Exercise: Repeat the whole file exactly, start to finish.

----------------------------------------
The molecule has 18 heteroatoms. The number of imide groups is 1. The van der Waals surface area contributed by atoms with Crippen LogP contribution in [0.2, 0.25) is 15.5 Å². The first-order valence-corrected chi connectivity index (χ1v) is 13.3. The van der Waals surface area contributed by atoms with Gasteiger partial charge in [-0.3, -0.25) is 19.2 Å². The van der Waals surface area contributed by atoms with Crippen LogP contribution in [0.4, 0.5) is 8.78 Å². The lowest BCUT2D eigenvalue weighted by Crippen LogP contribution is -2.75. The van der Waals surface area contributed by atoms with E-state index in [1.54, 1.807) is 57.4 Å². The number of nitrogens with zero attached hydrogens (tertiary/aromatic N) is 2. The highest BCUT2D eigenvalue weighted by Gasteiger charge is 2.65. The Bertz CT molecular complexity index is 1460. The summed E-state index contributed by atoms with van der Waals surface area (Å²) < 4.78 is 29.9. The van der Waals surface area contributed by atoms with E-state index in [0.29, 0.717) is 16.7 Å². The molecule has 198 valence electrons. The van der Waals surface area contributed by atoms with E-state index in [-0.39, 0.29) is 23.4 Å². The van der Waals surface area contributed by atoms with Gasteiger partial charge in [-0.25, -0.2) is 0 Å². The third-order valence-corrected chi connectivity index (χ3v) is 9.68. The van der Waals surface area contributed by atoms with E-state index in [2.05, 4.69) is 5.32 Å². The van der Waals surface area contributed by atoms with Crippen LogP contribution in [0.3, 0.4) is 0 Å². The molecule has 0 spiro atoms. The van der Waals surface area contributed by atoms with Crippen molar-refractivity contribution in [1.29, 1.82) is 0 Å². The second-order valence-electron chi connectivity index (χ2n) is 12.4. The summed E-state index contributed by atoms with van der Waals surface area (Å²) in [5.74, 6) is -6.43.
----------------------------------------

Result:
The molecule has 18 heteroatoms. The number of imide groups is 1. The van der Waals surface area contributed by atoms with Crippen LogP contribution in [0.2, 0.25) is 15.5 Å². The first-order valence-corrected chi connectivity index (χ1v) is 13.3. The van der Waals surface area contributed by atoms with Gasteiger partial charge in [-0.3, -0.25) is 19.2 Å². The van der Waals surface area contributed by atoms with Crippen LogP contribution in [0.4, 0.5) is 8.78 Å². The lowest BCUT2D eigenvalue weighted by Crippen LogP contribution is -2.75. The van der Waals surface area contributed by atoms with E-state index in [1.54, 1.807) is 57.4 Å². The number of nitrogens with zero attached hydrogens (tertiary/aromatic N) is 2. The highest BCUT2D eigenvalue weighted by Gasteiger charge is 2.65. The Bertz CT molecular complexity index is 1460. The summed E-state index contributed by atoms with van der Waals surface area (Å²) < 4.78 is 29.9. The van der Waals surface area contributed by atoms with E-state index in [0.29, 0.717) is 16.7 Å². The molecule has 198 valence electrons. The van der Waals surface area contributed by atoms with E-state index in [-0.39, 0.29) is 23.4 Å². The van der Waals surface area contributed by atoms with Gasteiger partial charge in [-0.25, -0.2) is 0 Å². The third-order valence-corrected chi connectivity index (χ3v) is 9.68. The van der Waals surface area contributed by atoms with E-state index in [2.05, 4.69) is 5.32 Å². The van der Waals surface area contributed by atoms with Crippen LogP contribution in [0.3, 0.4) is 0 Å². The molecule has 0 spiro atoms. The van der Waals surface area contributed by atoms with Crippen molar-refractivity contribution in [1.29, 1.82) is 0 Å². The second-order valence-electron chi connectivity index (χ2n) is 12.4. The summed E-state index contributed by atoms with van der Waals surface area (Å²) in [5.74, 6) is -6.43.